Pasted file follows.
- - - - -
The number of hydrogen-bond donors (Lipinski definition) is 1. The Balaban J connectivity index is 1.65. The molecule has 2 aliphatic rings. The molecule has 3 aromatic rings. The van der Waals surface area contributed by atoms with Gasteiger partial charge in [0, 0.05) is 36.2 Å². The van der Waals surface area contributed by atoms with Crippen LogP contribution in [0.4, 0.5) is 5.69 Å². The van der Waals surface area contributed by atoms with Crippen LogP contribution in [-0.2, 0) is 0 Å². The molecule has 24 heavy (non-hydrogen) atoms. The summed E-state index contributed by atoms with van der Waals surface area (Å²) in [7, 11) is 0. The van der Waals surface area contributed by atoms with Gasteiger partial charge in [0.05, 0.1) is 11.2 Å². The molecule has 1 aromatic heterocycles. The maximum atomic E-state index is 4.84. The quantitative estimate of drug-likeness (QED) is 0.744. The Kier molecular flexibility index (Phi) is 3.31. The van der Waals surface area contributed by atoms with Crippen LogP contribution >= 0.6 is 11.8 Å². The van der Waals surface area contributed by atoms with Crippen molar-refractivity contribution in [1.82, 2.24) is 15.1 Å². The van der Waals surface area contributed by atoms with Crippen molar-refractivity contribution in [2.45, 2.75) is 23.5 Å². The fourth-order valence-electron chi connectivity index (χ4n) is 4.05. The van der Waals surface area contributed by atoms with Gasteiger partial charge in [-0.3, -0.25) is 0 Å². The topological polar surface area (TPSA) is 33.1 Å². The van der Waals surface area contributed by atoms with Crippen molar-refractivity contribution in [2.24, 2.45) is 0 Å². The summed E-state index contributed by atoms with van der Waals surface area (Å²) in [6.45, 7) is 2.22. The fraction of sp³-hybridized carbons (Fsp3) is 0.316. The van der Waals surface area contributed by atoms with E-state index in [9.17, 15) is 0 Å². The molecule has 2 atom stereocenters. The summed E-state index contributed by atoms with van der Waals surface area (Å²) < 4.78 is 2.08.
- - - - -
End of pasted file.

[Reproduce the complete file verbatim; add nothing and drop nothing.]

The number of hydrogen-bond donors (Lipinski definition) is 1. The Balaban J connectivity index is 1.65. The molecule has 2 aliphatic rings. The molecule has 3 aromatic rings. The van der Waals surface area contributed by atoms with Gasteiger partial charge in [0, 0.05) is 36.2 Å². The van der Waals surface area contributed by atoms with Crippen LogP contribution in [0.4, 0.5) is 5.69 Å². The van der Waals surface area contributed by atoms with Crippen LogP contribution in [-0.2, 0) is 0 Å². The molecule has 24 heavy (non-hydrogen) atoms. The summed E-state index contributed by atoms with van der Waals surface area (Å²) in [7, 11) is 0. The van der Waals surface area contributed by atoms with Gasteiger partial charge in [0.05, 0.1) is 11.2 Å². The molecule has 1 aromatic heterocycles. The maximum atomic E-state index is 4.84. The quantitative estimate of drug-likeness (QED) is 0.744. The Kier molecular flexibility index (Phi) is 3.31. The van der Waals surface area contributed by atoms with Crippen LogP contribution >= 0.6 is 11.8 Å². The van der Waals surface area contributed by atoms with Crippen molar-refractivity contribution in [1.82, 2.24) is 15.1 Å². The van der Waals surface area contributed by atoms with Crippen molar-refractivity contribution in [2.45, 2.75) is 23.5 Å². The fourth-order valence-electron chi connectivity index (χ4n) is 4.05. The van der Waals surface area contributed by atoms with Gasteiger partial charge in [-0.3, -0.25) is 0 Å². The topological polar surface area (TPSA) is 33.1 Å². The van der Waals surface area contributed by atoms with Crippen molar-refractivity contribution in [2.24, 2.45) is 0 Å². The summed E-state index contributed by atoms with van der Waals surface area (Å²) in [6.45, 7) is 2.22. The fraction of sp³-hybridized carbons (Fsp3) is 0.316. The van der Waals surface area contributed by atoms with E-state index in [9.17, 15) is 0 Å². The molecule has 2 atom stereocenters. The summed E-state index contributed by atoms with van der Waals surface area (Å²) < 4.78 is 2.08.